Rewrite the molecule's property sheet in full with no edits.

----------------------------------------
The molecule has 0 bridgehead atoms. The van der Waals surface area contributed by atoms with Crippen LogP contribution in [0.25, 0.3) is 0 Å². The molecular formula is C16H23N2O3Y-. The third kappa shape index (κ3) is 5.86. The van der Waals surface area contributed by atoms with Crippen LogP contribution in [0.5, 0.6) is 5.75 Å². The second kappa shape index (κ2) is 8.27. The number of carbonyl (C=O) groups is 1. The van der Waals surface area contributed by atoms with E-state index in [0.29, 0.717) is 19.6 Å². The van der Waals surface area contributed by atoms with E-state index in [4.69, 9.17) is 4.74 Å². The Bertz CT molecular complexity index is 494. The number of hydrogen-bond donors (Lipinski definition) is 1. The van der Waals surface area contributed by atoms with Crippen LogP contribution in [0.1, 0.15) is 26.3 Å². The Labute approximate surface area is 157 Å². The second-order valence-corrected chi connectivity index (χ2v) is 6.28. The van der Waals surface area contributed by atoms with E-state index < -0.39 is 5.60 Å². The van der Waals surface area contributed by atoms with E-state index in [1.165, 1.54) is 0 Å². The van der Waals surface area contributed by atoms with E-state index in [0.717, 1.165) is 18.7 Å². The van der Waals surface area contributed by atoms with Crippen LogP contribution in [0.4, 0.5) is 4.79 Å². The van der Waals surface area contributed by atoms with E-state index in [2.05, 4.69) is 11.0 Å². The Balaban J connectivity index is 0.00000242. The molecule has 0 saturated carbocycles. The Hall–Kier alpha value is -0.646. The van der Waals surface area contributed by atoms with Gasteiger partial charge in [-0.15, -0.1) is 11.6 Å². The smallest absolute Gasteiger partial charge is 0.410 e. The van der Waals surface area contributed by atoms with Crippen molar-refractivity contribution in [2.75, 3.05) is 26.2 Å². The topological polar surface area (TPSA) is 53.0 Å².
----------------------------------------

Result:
The molecule has 0 bridgehead atoms. The van der Waals surface area contributed by atoms with Crippen LogP contribution in [0.25, 0.3) is 0 Å². The molecular formula is C16H23N2O3Y-. The third kappa shape index (κ3) is 5.86. The van der Waals surface area contributed by atoms with Crippen LogP contribution in [0.5, 0.6) is 5.75 Å². The second kappa shape index (κ2) is 8.27. The number of carbonyl (C=O) groups is 1. The van der Waals surface area contributed by atoms with E-state index in [0.29, 0.717) is 19.6 Å². The van der Waals surface area contributed by atoms with E-state index in [4.69, 9.17) is 4.74 Å². The Bertz CT molecular complexity index is 494. The number of hydrogen-bond donors (Lipinski definition) is 1. The van der Waals surface area contributed by atoms with Crippen LogP contribution in [0.1, 0.15) is 26.3 Å². The Labute approximate surface area is 157 Å². The second-order valence-corrected chi connectivity index (χ2v) is 6.28. The van der Waals surface area contributed by atoms with E-state index < -0.39 is 5.60 Å². The van der Waals surface area contributed by atoms with E-state index in [1.165, 1.54) is 0 Å². The van der Waals surface area contributed by atoms with E-state index in [0.717, 1.165) is 18.7 Å². The van der Waals surface area contributed by atoms with Crippen LogP contribution in [0.4, 0.5) is 4.79 Å². The van der Waals surface area contributed by atoms with E-state index in [2.05, 4.69) is 11.0 Å². The Balaban J connectivity index is 0.00000242. The molecule has 0 saturated carbocycles. The Hall–Kier alpha value is -0.646. The van der Waals surface area contributed by atoms with Gasteiger partial charge in [-0.15, -0.1) is 11.6 Å². The smallest absolute Gasteiger partial charge is 0.410 e. The van der Waals surface area contributed by atoms with Crippen molar-refractivity contribution in [2.75, 3.05) is 26.2 Å². The topological polar surface area (TPSA) is 53.0 Å².